perl -p foo.pl

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Selective content replace on files. For example to replace '<?' with '<?php' in all PHP files:
find . -name '*.php' -exec sed -ie 's#<?#<?php#' {} \;

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Add the following sed commands to cal to get a calendar with the current date marked:

cal | sed "s/^/ /;s/$/ /;s/ $(date +%e) / $(date +%e | sed 's/./#/g') /"

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Mass-renaming files using find and sed:

find -name "*.php3" | sed 's/\(.*\).php3$/mv "&" "\1.php"/' | sh

(this example will rename all .php3 files to .php)

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Displays a random xkcd comic. Requires ImageMagick.

wget http://dynamic.xkcd.com/comic/random/ -O -| grep <img src="http://imgs.xkcd.com/comics | 
 sed s/<img src="// | sed s/"[a-z]*.*// | wget -i - -O -| display

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The following command creates in the /usr/project directory, a copy of the current working directory structure:

find . -type d -print|sed 's@^\.\{0,1\}@/usr/project@' | sed 's/ /\\ /' | xargs mkdir -p

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Sometimes when using sed you find that you need to match across line endings, this can be achieved by getting sed to match the first line and then pulling a second line into the buffer with the N command.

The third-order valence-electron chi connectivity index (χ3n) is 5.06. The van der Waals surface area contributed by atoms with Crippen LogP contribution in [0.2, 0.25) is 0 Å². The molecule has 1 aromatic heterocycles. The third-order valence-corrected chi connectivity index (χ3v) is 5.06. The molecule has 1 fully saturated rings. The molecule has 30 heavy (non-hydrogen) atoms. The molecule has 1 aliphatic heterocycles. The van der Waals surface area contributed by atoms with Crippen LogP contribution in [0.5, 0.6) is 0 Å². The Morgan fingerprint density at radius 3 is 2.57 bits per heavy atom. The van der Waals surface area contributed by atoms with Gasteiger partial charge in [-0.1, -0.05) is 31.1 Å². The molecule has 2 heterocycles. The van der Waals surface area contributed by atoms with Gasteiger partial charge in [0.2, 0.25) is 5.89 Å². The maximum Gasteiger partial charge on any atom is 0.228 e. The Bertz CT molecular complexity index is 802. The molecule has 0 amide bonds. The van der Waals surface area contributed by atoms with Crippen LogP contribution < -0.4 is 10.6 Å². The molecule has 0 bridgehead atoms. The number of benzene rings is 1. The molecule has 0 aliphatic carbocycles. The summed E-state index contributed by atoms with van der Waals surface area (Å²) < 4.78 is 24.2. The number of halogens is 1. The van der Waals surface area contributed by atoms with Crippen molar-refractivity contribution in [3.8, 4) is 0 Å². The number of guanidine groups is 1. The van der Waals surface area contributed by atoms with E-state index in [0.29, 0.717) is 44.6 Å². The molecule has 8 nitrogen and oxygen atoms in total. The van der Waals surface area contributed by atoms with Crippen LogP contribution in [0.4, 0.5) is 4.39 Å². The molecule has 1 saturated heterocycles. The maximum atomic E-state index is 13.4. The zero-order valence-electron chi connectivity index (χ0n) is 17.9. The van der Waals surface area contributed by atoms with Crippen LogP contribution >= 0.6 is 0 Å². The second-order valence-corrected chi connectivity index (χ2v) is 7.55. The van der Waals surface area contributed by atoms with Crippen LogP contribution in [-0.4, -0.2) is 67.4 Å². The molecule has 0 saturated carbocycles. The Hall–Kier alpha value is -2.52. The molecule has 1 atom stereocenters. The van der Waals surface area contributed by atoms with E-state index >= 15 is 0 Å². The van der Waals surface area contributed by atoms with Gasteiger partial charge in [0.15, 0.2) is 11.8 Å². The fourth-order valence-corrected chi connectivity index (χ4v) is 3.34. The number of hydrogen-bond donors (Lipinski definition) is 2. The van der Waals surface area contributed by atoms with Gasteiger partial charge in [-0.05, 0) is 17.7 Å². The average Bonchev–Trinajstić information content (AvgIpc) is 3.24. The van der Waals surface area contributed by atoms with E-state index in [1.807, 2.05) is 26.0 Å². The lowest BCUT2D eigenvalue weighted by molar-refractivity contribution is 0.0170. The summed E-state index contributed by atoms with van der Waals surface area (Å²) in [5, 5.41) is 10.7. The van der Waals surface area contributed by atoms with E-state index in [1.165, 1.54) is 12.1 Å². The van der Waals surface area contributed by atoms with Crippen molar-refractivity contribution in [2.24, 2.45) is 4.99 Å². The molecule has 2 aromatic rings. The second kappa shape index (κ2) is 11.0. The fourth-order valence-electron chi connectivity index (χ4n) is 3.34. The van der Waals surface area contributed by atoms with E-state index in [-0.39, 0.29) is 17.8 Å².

For example, if we have a file:
$ cat foo
This is a sample hello
world file.

And want to change 'hello world' to 'hello shell-fu' we need to replace across lines. This can be done with the following command:
:~$ cat foo | sed '/hello$/N;s/hello\nworld/hello\nshell-fu/'
This is a sample hello
shell-fu file.

Here sed first looks for lines which end with 'hello' then reads the next line, finally replacing 'hello\nworld' with 'hello\nshell-fu'.

This also has a lot of other uses, for example converting double line spaced files to single:
cat doublespace | sed '/^$/N;s/\n$//g'

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Go to [http://www.bbc.co.uk/cgi-perl/weather/search/new_search.pl] and search for your location. Copy the link to the 3 day forecast feed, for example [http://feeds.bbc.co.uk/weather/feeds/rss/5day/world/0105.xml]. Then just put that link into the following command to get a quick command line weather forecast.

wget -q -O - http://feeds.bbc.co.uk/weather/.../XXXXX.xml | grep title | sed -e "s/<[^>]*>//g" -e "s/°//g" | egrep "^[A-Z]"

$ wget -q -O - http://feeds.bbc.co.uk/weather/feeds/rss/5day/world/0105.xml | grep title | sed -e "s/<[^>]*>//g" -e "s/°//g" | egrep "^[A-Z]"
BBC - Weather Centre - Forecast for San Francisco, United States of America Tuesday: sunny, Max Temp: 22C (72F), Min Temp: 13C (55F) Wednesday: sunny, Max Temp: 22C (72F), Min Temp: 15C (59F) Thursday: sunny, Max Temp: 25C (77F), Min Temp: 14C (57F)